I've been curious as to how this election was going to turn out so it will be very interesting to see how the next two weeks play through with how the parties will try to make coalition appeals to the Liberal Democrats in order to meet make that last gain for power.

    How did you end up voting, Grey? Were there voting issues in your part of the UK? We just had the primaries here in Ohio and the exact opposite problem in terms of voting participation. That's how it usually goes with primaries, though.
     
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  3. Grey

    Grey Rookie

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    Actually they were quite close to the mark many Conservative supporters thought they would hit. They really aren't that far off a majority and could actually form a minority government by forming a coalition with the Ulster Unionists, and completley negate the need for a Con/Lib coalition.

    1) United Kingdom, not England. 2) This sadly, turned out to just be media hype. The Lib Dems have actually lost several seats, some which nobody was expecting. While they made their presence well known, it was too little too late. Also, they got fucked by tactical voting, which is more reason to have electoral reform.

    BNP are essentially a one policy party of, "Darkies out!". If you pay attention to Nick Griffin's appearances in the media he has come very close to saying, "Aryan" when asked to define people who are, "Indigenous British People" and explaining he's actually ok with certain immigrants entering the country. The BNP have tried to appear as a more serious party by dressing their manifesto with more policies, unfortunately they're paper thin policies and everyone (with sense) knows it. Seeing the BNP clusterfuck fall apart today was fantastic.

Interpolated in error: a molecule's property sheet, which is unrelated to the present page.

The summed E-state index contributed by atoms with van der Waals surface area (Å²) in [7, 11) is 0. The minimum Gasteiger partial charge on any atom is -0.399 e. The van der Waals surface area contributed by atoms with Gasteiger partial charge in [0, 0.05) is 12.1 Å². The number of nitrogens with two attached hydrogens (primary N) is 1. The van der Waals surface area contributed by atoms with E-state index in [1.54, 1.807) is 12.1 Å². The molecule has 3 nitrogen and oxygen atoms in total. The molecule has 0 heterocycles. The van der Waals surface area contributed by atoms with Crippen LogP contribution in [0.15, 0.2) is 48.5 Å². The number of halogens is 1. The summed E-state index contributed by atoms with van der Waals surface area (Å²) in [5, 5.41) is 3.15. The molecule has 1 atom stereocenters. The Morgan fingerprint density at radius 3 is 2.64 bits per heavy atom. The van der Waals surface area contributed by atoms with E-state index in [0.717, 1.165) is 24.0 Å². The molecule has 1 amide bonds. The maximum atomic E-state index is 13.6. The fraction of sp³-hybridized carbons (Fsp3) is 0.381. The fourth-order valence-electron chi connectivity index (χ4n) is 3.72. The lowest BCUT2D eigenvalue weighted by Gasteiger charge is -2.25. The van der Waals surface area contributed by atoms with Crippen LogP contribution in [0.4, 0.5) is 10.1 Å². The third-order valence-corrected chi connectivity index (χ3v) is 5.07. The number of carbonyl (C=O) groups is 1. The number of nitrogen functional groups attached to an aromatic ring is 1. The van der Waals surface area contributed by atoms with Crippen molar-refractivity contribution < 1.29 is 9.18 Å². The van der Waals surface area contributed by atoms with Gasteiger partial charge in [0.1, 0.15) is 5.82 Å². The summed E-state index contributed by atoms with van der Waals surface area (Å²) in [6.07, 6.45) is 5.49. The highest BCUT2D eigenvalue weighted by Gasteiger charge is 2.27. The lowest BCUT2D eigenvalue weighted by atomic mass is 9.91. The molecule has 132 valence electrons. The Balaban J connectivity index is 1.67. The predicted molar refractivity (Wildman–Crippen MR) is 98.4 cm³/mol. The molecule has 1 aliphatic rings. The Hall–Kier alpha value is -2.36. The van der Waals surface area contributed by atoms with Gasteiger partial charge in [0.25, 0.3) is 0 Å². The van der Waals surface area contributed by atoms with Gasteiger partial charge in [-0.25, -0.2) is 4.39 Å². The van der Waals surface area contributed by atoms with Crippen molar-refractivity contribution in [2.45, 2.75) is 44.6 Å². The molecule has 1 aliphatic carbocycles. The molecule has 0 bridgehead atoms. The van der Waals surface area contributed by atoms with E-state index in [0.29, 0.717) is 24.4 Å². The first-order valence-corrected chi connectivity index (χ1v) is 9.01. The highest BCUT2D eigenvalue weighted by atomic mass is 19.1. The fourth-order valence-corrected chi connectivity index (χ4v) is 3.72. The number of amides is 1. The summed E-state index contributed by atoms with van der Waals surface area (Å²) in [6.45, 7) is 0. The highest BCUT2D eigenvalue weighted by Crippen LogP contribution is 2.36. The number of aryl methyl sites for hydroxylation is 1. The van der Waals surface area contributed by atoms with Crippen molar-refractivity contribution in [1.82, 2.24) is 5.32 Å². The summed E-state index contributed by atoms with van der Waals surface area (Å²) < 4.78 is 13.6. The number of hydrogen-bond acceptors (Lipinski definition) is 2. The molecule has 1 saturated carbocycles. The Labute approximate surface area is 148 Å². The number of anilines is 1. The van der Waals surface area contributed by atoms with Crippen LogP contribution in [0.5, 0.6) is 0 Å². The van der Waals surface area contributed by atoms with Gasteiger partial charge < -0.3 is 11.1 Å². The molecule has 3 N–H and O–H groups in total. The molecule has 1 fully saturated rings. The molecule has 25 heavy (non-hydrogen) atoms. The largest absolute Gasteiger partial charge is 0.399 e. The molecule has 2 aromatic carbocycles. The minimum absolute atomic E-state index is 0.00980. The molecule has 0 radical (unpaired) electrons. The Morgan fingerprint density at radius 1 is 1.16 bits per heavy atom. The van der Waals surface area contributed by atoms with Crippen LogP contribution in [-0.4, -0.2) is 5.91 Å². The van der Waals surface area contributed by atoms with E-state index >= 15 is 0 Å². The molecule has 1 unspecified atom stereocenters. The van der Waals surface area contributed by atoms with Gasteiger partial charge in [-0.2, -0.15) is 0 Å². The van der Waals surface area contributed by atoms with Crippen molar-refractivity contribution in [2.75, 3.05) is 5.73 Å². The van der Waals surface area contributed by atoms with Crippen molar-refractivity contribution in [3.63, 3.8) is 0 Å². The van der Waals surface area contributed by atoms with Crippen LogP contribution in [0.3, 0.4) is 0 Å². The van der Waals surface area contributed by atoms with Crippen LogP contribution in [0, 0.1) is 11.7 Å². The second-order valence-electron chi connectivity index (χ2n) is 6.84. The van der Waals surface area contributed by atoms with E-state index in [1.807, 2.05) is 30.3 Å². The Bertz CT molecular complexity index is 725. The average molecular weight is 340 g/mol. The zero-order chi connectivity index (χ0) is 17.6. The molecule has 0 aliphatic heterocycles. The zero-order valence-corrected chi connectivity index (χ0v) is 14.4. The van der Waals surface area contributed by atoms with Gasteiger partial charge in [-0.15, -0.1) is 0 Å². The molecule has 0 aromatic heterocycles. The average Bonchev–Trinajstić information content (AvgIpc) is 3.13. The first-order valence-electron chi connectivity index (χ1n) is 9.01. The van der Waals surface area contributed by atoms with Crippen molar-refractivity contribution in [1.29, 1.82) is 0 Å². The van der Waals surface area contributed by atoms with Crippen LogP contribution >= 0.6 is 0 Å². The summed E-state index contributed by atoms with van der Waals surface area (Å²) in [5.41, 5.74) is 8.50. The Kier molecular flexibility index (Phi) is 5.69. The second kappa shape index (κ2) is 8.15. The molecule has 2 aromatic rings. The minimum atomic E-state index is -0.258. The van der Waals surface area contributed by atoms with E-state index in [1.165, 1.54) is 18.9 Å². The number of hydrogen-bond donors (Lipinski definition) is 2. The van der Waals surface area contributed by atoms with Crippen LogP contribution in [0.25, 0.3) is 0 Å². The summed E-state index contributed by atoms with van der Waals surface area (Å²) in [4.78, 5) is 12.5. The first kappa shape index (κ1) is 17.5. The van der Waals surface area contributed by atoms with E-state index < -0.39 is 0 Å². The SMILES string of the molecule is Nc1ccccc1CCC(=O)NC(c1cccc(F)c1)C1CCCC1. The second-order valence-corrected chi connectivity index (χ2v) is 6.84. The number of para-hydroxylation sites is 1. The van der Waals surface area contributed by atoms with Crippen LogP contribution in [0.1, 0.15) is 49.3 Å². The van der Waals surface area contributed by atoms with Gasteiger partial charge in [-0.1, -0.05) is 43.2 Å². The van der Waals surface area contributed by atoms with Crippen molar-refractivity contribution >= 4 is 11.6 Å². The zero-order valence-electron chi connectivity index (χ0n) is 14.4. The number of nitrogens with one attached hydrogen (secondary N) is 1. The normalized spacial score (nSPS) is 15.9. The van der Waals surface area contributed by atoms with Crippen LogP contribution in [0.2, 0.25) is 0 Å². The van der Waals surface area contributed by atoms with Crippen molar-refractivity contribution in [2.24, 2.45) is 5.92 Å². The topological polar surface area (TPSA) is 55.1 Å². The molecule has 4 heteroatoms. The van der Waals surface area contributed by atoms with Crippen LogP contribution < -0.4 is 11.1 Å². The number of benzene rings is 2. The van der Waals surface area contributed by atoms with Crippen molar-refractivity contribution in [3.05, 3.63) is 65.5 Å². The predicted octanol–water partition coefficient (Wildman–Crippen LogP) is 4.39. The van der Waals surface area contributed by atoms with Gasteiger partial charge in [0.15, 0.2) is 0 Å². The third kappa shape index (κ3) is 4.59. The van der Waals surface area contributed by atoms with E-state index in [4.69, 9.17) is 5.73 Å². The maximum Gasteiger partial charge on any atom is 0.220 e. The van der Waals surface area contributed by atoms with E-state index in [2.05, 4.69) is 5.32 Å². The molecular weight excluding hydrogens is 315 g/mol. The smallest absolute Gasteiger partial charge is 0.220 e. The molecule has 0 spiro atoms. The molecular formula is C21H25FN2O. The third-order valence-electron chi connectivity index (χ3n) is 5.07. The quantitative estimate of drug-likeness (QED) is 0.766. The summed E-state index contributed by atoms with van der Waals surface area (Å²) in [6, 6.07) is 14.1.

Next three days! By Monday we should hopefully have a more clear image of where we're heading. Although, I doubt there'll be a Con/Lib or Lab/Lib coalition without Lib Dems causing outrage from their supporters, or even having to throw many of their more important policies out of the window.

    Conservative. Remember in the UK we vote for our local MP, never the leader of the party. My area was one of many that came under last minute boundary changes in the naive hopes that Labour could cling on to seats. Didn't work, practically the entire region went Conservative. The Labour candidate here has a solid reputation for being a colossal blundering fool. Conservative candidate, stand up guy, actually sticks to his word and has been an MP here (bi-election two years ago) for two years, and has turned the place around quite well. Its very different (for the better) than it was a few years ago. The Lib Dem candidate... general consensus is that he should really be in the Monster Raving Loony Party.

    If the Greens had a bigger presence here I may have voted for them, but it really depends on the candidate... also my own interests, Conservatives serve me best.
     
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  4. Eyebrowsbv31

    Eyebrowsbv31 Rookie

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    I'm probably the only American that followed this election, and I got most of my information from have I got news for you. Calamity Clegg, eh?
     
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  5. malakian

    malakian Rookie

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    ^Well the ball's in his court now!

    DAVID DIMBELBY FOR PRIME MINISTER.